So the men in this photo are the fathers or uncles of the police officers who fought in the ’50s campaign. They were a formidable bunch.

But back to 1923/24. Does anyone else remember those snake-clasp belt buckles? I remember coveting one when I was small. (Which was only the other day. Or perhaps the day before.)

Perhaps some faces in the picture are familiar. Drop me a line if you recognise anyone. (I’ve posted pictures of some other branches of the family policing tree: Dan Waters & Michael Murphy.)

10 Comments

Filed under family history, history

Murphy and the Princess

Murphy & the Princess

DI Murphy accompanies Princess Elizabeth, Belfast, June 1949

There was no difficulty finding gunmen in those days. Swordsmen were rarer. But blades are the style when you’re escorting a princess. There she is, the future Queen Elizabeth, looking very nicely turned out.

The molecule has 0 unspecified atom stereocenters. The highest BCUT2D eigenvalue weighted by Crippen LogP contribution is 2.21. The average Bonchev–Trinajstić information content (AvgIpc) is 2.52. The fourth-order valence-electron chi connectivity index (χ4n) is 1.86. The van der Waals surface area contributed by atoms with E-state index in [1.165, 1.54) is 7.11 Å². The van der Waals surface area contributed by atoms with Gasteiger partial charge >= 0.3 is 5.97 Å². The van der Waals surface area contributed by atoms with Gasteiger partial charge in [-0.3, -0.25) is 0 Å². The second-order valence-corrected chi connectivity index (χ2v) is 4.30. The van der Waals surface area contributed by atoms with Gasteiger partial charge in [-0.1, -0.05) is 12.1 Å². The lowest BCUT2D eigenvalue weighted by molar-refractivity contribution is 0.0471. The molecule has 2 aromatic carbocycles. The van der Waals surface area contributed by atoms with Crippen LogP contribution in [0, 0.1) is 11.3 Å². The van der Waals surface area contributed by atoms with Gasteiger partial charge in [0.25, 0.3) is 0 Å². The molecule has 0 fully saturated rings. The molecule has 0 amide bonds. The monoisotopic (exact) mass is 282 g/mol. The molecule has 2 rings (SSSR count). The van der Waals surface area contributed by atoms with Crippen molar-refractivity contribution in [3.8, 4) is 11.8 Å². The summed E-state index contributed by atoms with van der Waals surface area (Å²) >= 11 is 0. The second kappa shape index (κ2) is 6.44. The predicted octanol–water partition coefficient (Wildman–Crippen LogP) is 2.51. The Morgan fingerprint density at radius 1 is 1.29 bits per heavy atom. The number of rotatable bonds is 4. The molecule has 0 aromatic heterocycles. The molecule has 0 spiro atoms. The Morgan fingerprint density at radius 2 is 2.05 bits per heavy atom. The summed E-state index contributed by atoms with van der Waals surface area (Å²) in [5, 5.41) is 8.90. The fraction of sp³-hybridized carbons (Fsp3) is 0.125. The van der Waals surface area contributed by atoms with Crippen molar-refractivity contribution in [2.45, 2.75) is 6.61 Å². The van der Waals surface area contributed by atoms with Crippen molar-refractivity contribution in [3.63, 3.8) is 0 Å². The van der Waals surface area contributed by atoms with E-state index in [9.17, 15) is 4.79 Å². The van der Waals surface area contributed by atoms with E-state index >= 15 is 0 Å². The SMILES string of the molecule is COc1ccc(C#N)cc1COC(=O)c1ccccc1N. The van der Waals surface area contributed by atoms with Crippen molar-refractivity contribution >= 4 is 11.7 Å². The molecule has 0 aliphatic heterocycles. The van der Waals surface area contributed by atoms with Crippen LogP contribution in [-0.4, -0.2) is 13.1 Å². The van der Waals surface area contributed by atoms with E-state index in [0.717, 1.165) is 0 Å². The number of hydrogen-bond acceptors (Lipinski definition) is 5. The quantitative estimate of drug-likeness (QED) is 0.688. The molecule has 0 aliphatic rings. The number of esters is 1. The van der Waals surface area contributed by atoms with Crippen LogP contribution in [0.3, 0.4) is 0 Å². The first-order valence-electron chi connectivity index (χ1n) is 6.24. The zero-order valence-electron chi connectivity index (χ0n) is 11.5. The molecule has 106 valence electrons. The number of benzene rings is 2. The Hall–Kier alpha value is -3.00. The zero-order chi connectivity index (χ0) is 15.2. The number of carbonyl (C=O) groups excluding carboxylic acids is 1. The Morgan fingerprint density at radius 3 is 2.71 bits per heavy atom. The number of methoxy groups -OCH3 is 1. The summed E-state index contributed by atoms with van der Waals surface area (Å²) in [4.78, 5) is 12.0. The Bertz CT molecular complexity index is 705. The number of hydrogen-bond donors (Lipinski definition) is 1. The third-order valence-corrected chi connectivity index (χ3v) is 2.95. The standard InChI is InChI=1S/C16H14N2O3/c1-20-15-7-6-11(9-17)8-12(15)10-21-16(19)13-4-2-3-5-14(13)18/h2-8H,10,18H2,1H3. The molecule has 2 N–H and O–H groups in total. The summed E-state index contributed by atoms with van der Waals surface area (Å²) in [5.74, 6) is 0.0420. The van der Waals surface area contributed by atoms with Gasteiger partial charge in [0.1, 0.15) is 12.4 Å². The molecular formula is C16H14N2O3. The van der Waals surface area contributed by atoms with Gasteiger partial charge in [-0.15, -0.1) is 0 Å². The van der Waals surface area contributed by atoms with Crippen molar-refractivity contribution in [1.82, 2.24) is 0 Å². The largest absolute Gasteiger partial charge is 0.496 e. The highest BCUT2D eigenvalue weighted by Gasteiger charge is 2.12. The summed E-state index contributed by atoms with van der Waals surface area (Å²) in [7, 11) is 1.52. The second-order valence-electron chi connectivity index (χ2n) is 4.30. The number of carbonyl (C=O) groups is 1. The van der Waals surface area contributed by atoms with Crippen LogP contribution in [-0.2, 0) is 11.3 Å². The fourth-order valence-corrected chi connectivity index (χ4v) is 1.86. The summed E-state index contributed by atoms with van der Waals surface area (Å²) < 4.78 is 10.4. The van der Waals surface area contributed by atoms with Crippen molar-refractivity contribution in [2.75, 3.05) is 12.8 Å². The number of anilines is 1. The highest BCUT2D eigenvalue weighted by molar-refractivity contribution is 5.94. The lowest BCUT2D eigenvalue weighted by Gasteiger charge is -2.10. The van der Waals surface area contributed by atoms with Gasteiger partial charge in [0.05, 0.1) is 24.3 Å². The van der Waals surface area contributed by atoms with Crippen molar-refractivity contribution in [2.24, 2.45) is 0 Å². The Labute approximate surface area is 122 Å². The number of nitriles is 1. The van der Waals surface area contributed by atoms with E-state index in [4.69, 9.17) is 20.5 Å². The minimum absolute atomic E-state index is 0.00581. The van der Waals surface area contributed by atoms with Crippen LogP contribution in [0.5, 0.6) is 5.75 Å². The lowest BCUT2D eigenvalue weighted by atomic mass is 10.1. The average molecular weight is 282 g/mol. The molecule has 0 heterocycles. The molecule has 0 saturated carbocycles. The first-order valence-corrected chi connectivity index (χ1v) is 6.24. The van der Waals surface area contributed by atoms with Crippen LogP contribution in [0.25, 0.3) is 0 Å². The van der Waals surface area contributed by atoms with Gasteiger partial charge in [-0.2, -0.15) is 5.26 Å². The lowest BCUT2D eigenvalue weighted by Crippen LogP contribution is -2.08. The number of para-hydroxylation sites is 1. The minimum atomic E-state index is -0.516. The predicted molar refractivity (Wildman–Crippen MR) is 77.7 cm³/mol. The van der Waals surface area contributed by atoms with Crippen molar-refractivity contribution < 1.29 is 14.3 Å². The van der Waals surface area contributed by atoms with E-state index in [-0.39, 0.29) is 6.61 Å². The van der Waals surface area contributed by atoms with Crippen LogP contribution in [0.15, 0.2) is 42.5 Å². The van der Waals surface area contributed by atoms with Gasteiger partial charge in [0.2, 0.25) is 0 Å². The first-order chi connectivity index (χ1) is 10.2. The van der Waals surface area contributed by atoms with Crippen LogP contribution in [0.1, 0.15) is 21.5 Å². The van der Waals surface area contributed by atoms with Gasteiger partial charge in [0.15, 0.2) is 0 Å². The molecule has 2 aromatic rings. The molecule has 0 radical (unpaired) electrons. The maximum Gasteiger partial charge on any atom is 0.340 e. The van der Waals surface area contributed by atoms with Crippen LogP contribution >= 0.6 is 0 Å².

It’s understandable that you didn’t notice her at first glance, given the distinguished handsome bloke beside her. He’s District Inspector Murphy – aka Great Uncle Mike – of B District.

He tended to be called in to lead RUC parades on royal visits, partly because he was one of the few officers versed in sword drill. That came from his Irish Guard days.

On this occasion Princess Elizabeth is inspecting an RUC Guard of Honour at Belfast City Hall in June 1949. The following month Michael Murphy was promoted from DI 2nd class to DI 1st class.

Another family policing link is here – Dan Waters of the RIC.

15 Comments

Filed under family history

Dan Waters RIC man

Dan Waters, RIC

Dan Waters, RIC